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Letters to the Editor

Come to the public hearing

By Michael S. Patterson


Osceola’s current water supply is the roughly 310-acre West Lake, which, even in this period of extended drought, continues to exceed current needs. Current intentions are to continue maintaining and utilizing West Lake as a companion water supply to the proposed new 816-acre water reservoir, thus making a total water supply of 1,126 acres.

This equates to over a 360 percent increase of the current supply. Eminent domain, the legal governmental taking of private property, is intended only for satisfying a public need.

Does anyone really believe that increasing the potable water supply by over 360 percent meets the litmus test of a qualifying public need? I submit that it does not, and instead represents an overreaching and unsubstantiated governmental want.

We all struggle in our daily lives to discern the distinction between want and need, often crafting the most inventive ways of transfiguring a desired superfluous want into an absolute essential necessity.

We have all been guilty of this, and realize there is always an ultimate price to be paid for such poorly justified self-deceptions. Although, sometimes guilty of playing these mind games to justify actions in our personal lives, we should definitely not be playing any such games when enacting the powers of eminent domain to strip private landowners of their family homes and properties.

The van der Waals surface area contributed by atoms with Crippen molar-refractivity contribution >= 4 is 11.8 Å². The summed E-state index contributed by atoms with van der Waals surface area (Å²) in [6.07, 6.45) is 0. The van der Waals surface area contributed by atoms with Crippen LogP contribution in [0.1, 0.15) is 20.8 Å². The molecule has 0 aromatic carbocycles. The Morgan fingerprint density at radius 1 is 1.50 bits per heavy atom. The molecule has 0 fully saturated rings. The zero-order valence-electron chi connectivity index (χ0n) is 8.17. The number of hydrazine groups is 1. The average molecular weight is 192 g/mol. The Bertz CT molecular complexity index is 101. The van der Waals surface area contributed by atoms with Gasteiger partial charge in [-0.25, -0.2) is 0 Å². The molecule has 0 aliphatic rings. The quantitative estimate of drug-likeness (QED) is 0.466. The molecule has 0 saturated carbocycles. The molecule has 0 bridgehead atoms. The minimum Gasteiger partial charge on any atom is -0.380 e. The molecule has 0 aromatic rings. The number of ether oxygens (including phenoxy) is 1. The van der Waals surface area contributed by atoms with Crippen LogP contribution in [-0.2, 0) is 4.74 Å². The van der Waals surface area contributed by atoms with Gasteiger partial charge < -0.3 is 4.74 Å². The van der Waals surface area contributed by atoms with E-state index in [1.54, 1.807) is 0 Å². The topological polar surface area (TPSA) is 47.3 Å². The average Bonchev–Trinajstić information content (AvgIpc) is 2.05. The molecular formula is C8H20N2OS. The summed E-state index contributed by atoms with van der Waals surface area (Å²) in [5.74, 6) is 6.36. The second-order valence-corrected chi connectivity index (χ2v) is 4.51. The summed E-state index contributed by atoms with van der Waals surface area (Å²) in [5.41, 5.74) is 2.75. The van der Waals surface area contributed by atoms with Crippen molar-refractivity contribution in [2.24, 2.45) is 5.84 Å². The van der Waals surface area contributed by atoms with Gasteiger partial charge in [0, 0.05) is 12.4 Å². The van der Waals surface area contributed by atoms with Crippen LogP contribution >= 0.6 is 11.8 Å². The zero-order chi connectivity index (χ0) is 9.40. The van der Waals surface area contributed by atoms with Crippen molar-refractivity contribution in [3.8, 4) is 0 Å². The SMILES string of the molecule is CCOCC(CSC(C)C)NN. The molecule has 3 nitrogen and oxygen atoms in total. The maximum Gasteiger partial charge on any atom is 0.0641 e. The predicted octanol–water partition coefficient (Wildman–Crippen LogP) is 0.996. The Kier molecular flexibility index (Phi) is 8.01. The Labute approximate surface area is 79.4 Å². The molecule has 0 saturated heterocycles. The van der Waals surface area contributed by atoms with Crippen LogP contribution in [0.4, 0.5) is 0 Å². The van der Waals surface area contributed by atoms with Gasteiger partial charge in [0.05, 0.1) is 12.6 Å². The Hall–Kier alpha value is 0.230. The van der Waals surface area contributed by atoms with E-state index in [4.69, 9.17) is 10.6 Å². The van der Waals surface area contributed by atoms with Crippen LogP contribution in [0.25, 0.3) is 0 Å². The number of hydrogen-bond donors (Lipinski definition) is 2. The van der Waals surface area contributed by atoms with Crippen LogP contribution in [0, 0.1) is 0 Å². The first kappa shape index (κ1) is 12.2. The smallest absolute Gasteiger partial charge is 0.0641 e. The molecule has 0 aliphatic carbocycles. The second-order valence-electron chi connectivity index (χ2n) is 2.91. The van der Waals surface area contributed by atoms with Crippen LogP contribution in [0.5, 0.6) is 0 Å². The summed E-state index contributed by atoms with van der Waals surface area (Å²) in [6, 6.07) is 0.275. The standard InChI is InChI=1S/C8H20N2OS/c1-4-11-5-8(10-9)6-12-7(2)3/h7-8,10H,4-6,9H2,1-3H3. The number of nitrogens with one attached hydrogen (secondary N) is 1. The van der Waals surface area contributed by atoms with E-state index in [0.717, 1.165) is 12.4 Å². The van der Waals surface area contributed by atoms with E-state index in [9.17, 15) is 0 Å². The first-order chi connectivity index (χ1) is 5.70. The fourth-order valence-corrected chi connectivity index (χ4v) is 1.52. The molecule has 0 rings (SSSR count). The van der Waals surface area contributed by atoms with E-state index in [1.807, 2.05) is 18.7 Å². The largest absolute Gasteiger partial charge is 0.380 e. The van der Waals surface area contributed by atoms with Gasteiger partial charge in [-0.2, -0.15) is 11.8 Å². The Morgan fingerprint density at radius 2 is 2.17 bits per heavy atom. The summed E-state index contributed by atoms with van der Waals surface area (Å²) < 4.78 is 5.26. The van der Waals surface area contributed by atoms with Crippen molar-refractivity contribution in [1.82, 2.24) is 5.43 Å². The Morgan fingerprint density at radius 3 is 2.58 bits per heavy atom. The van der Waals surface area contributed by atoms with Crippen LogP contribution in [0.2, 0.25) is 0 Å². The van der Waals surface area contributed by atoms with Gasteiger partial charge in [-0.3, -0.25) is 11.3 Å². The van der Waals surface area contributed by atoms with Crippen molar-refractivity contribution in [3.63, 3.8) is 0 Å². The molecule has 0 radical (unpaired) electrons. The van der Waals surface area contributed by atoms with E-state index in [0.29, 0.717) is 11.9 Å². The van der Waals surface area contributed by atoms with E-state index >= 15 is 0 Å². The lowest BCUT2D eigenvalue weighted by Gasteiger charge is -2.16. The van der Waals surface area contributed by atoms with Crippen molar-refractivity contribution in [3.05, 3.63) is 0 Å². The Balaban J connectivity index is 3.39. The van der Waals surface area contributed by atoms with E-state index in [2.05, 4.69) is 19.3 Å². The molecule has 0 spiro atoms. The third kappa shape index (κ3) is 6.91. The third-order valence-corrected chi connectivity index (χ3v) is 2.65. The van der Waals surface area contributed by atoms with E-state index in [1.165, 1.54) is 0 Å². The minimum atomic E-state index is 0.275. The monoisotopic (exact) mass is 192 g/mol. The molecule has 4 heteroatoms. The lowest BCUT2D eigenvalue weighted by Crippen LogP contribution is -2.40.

A new 816-acre water reservoir project is proposed for northwest Clarke County in the Squaw Creek watershed. To advance this project, on Dec. 6 at 7 p.m. in the Clarke County Fairgrounds Event Center, a public hearing will be held, and then a simple vote of the Clarke County Reservoir Commission will occur approving the resolution authorizing the forced taking of up to 2,046-acres of privately-owned agricultural land and homes.

The intended action should be of great concern to all property owners. To be sure, eminent domain has been utilized before by the county for clearly recognizable and justifiable public needs, but always with a narrow and concise focus, so as not to go beyond the bounds of satisfying the intended public need.

We are about to set a new precedent in our implementation of eminent domain in Clarke County, and in so doing, will succeed in significantly weakening property rights for all future generations. I invite you to attend the hearing and witness history in the making.

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